If MAGA-backing Republicans are searching for that one silver-bullet-type proposal to galvanize conservatives across the country this year, they should initiate a “Dump Mitch McConnell” movement and then marvel as voters instantly wake up and smell the electoral coffee.
I’m not kidding. You know how it is when someone says something that you’re not really paying close attention to and then a moment later it registers and you think, “Hey, that’s a good idea”? This is exactly what I’m talking about. It’s safe to say there aren’t a whole lot of subjects that unite people and get them excited at the same time, but the prospect of hiring new leadership in the United States Senate would definitely do the trick for conservatives.
“Cocaine Mitch” or whatever you choose to call him these days, is the most unpopular politician in Washington. Whereas senile Joe Biden and cackling moron Kamala Harris aren’t exactly well-loved (at -13.3 and -17.0 respectively) in the Real Clear Politics Average (note: Donald Trump is holding fairly steady at -12.9, which makes him a smidge more well-thought of than his 2020 opponent), the longtime GOP establishmentarian from Kentucky is looking up at all of them with only 25.8 percent favorable and 57 percent seeing him unfavorably. For you math challenged folks, that’s -31.2 percent. Not good.
If McConnell had to face all of the Republican Party’s voters to earn the honor of leading the nation’s GOP senate contingent, he wouldn’t survive a primary, yet still he sits on his throne in the marble columned capitol building acting as though he owns a monopoly on how the entire party should conduct itself. Heck, even Kevin McCarthy in the House is nearly three times as well regarded as McConnell is (McCarthy’s rating is only -12.7, about the same as Trump’s).
Getting down to the nitty gritty, Mitch McConnell is basically Liz Cheney without the blond hairdo, but with enough common sense to keep his mouth mostly shut about Donald Trump. McConnell’s content-free strategy is threatening to bring down the GOP this year. With his refusal to positively and publicly tout Trump-endorsed senate candidates in numerous states (Pennsylvania, Georgia, Arizona, Nevada and Wisconsin, among others), Democrats have taken early polling leads in those locations and show signs of perhaps being able to sustain the advantages through early November.
This just shouldn’t be. In times past, McConnell was hailed as a procedural tactician who’d ingrained all of the nuances of senate tradition so as to do whatever it took to win against the Democrats, the only problem being that Mitch’s theoretical magical abilities rarely worked in practice. Mitch was also advertised as the only Republican standard bearer who could herd his ideologically disparate cats into a coherent group, but it’s about time that people like Senators Lisa Murkowski, Susan Collins and Mitt Romney faced a little pressure to move right rather than always clogging things up for conservatives.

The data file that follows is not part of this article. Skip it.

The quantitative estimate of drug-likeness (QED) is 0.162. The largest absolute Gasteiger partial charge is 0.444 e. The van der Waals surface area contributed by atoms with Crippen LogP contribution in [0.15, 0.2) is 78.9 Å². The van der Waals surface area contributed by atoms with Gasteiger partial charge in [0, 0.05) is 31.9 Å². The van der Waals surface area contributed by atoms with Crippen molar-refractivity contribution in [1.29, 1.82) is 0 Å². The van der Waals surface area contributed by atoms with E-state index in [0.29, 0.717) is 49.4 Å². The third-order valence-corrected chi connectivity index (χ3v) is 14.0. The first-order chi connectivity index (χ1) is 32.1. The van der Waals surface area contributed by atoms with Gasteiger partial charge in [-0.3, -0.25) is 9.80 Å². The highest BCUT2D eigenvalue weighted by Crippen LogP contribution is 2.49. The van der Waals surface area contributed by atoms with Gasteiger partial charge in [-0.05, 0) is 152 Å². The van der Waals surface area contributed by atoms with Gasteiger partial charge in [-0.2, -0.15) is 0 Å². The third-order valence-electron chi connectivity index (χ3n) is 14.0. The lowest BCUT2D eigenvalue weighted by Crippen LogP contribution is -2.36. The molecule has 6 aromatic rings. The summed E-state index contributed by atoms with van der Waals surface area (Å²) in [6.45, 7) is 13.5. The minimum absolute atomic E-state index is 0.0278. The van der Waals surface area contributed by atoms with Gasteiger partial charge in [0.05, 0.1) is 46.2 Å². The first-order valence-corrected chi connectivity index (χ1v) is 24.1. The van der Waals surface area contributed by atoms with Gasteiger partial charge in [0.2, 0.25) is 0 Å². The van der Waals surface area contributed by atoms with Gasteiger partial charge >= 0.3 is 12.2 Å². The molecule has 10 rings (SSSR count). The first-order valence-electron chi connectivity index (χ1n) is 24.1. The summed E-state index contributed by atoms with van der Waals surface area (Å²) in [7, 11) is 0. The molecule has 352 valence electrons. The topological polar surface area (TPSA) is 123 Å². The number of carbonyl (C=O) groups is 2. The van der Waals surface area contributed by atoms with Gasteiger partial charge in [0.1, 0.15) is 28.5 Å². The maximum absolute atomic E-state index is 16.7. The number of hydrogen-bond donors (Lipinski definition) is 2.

If Mitch McConnell can’t get it done, put someone in there with the right combative attitude and then watch the grassroots respond. Dump Mitch! The eternally on-point Scott McKay wrote at The American Spectator last week:
“Yes, we need a red wave this fall. Yes, all the fundamentals are still there to produce it. And yes, the candidates are good enough. What isn’t good enough is the leadership. Let’s not forget that neither Joe Biden nor Kamala Harris is the most unpopular politician in Washington. Nor is Chuck Schumer or even Nancy Pelosi. No, Morphine Mitch McConnell has that honor. And yet his framing of this election is as a referendum on whether he gets to make the decisions in the Senate?
“Maddeningly out of touch.
“But if the activists and voters on the ground will ignore the sandbagging comments of Mitch McConnell and get out the vote, then maybe, just maybe, he’ll wake up on Nov. 9 and start counting votes in his caucus and realize he doesn’t have a majority within it. Because Trump is right. We can’t get a new Senate leader fast enough. If we get one, we’ll go a long way toward having a Republican Party capable of leading the national revival we so badly need.”
Yes indeed, a national revival is precisely what America needs, and the first step in accomplishing it is to take out the trash, so to speak, at the highest levels of Republican establishment-land. Much has been written lately about the utter destruction of the Bush-era establishment when it comes to presidential politics, but why hasn’t a similar thing occurred in Congress?